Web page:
Goat Vegetation Goats Dietary

Dietary preferences

browsed cedar

It is necessary for goats to consume a plant in order to control it. Therefore, the question is, “Will goats eat the plant or target species?” This is not a simple question to answer because many factors affect what plant species a goat will consume.

The greatest factor in determining what plant species a goat consumes is what they learned to eat from their mothers. Goats can also learn from their peers, although to a much lesser extent. …

Goat Nutrition Nutrients


Nutrients

Nutrients are defined as substances that aid in the support of life. The six classes of nutrients include protein, carbohydrate, fat, vitamins, minerals, and water. Nutrients are often classified as organic (carbon-containing) or inorganic (minerals).

Energy is not considered a nutrient but can be derived from the breakdown of several nutrients, including fat, protein, and both simple and complex carbohydrates. Energy is required to propel the biochemical processes that are necessary to sustain life. A deficiency of energy will …

Goat Nutrition GI tract

The ruminant digestive system

Digestive tract of the goat.

Goats are ruminants, animals with a four-compartment stomach, as are cattle, sheep and deer. The compartments are the reticulum, rumen, omasum and abomasum, or true stomach. Monogastric or simple-stomached animals such as humans, dogs and cats consume food that undergoes acidic breakdown in the stomach and enzymatic digestion in the small intestine, where most nutrients are absorbed. In ruminants, feed first undergoes microbial digestion in the reticulum and rumen — together, …

Goat Winter Feeding of Does

Winter feeding of does

Early to mid-winter is a time when does should be in early pregnancy. The goal of a wintering program is to economically provide the necessary nutrients to help them maintain a reasonable body condition, lose no weight and keep warm. In general, most wintering programs consist of both forage and supplement components. The forage component can consist of hay, stockpiled forage or a cheap byproduct roughage feed. The supplement usually contains energy, protein, and often vitamins …

Goat Feeding Replacement Bucks and Does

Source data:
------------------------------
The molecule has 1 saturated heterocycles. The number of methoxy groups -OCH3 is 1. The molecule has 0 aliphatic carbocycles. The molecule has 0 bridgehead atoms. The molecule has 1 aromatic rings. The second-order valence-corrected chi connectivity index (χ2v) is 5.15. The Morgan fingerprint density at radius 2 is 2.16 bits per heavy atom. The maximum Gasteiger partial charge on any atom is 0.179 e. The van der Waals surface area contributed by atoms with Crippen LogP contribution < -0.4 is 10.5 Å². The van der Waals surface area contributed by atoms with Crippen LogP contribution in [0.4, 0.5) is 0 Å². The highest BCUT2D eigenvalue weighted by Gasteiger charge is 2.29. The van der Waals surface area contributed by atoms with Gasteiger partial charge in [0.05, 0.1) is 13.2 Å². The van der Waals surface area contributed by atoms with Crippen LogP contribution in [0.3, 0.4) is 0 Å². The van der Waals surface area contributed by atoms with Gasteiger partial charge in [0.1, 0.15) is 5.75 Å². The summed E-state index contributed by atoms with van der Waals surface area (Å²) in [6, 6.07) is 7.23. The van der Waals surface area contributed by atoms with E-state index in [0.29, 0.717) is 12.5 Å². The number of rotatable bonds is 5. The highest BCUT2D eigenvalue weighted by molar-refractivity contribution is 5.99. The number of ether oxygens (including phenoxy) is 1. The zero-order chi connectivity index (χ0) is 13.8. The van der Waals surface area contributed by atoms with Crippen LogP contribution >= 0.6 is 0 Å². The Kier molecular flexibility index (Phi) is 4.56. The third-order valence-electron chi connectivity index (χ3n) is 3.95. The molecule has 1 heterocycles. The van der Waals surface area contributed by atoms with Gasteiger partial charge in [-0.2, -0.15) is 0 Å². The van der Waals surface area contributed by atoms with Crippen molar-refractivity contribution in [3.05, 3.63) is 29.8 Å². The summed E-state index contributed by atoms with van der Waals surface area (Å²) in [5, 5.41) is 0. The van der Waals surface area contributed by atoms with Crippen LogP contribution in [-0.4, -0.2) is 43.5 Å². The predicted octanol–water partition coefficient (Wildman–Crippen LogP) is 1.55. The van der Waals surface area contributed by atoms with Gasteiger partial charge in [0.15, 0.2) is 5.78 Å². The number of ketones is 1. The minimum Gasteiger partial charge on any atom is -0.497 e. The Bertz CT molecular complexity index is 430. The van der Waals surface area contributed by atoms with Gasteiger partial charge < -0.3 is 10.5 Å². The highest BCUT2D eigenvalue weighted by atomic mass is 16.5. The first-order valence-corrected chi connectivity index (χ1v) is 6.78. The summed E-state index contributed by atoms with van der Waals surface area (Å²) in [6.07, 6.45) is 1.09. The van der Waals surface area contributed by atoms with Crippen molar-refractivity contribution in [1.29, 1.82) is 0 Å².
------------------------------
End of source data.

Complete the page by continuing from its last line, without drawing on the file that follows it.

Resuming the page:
Feeding replacement bucks and does

Replacement bucks and does must gain sufficient weight from weaning to breeding to be adequately large and sexually mature. A Spanish doe weaned at 12 weeks of age would be expected to weigh 40 pounds and gain 5 pounds per month to achieve a minimum breeding size of 60 pounds at 7 months of age. A Boer doe weaned at 12 weeks of age would be expected to weigh 50 pounds and would need to …

Goat Feeding the Lactating Doe

Feeding the lactating doe

The lactating doe has very high nutrient requirements. Calculate the requirements for a 4-year-old, 110-pound Boer cross doe nursing twins in week four of lactation. When lactating is selected under question #2 on the Langston Interactive Nutrient Calculator (LINC), a form drops down. Select litter size (twins), week of lactation (4), and age at kidding (4). The program then predicts production of 4.5 pounds of milk per day with 3.6 percent fat and 3.3 …

Goat Feeding Bucks

Feeding bucks

Boer buck.

Mature bucks can obtain most of their nutrients from pasture. However, yearling and 2-year-old bucks have greater nutrient requirements since they are still growing. Bucks need to be in good body condition, with a body condition score (BCS) greater than 3, before the breeding season because feed intake may be relatively low during that time, resulting in weight loss. Thus, body condition should be evaluated three months before the breeding season. Decisions can then be made on the …

Goat Feeding Different Classes

Feeding Different Classes of Goats

The feeding suggestions that follow are oriented to commercial goat producers. Purebred, show and companion animals are often fed more for larger frames and better body condition, but excessive body condition can be deleterious to the animal health.

Reference:

Goat Interactive Nutrient Calculator

Using the Langston University

Interactive Nutrient Calculator

Practical goat nutrition involves providing sufficient nutrients for a desired level of productivity (milk, meat, or kids) at a reasonable cost. Nutrients are supplied via a combination of pastures, supplements, and other feedstuffs; adequate amounts are required for animals to produce at an economically viable level. For commercial meat goat production, the economics of nutrition are of paramount importance due to their great impact on cost of production and subsequent profit. For show, …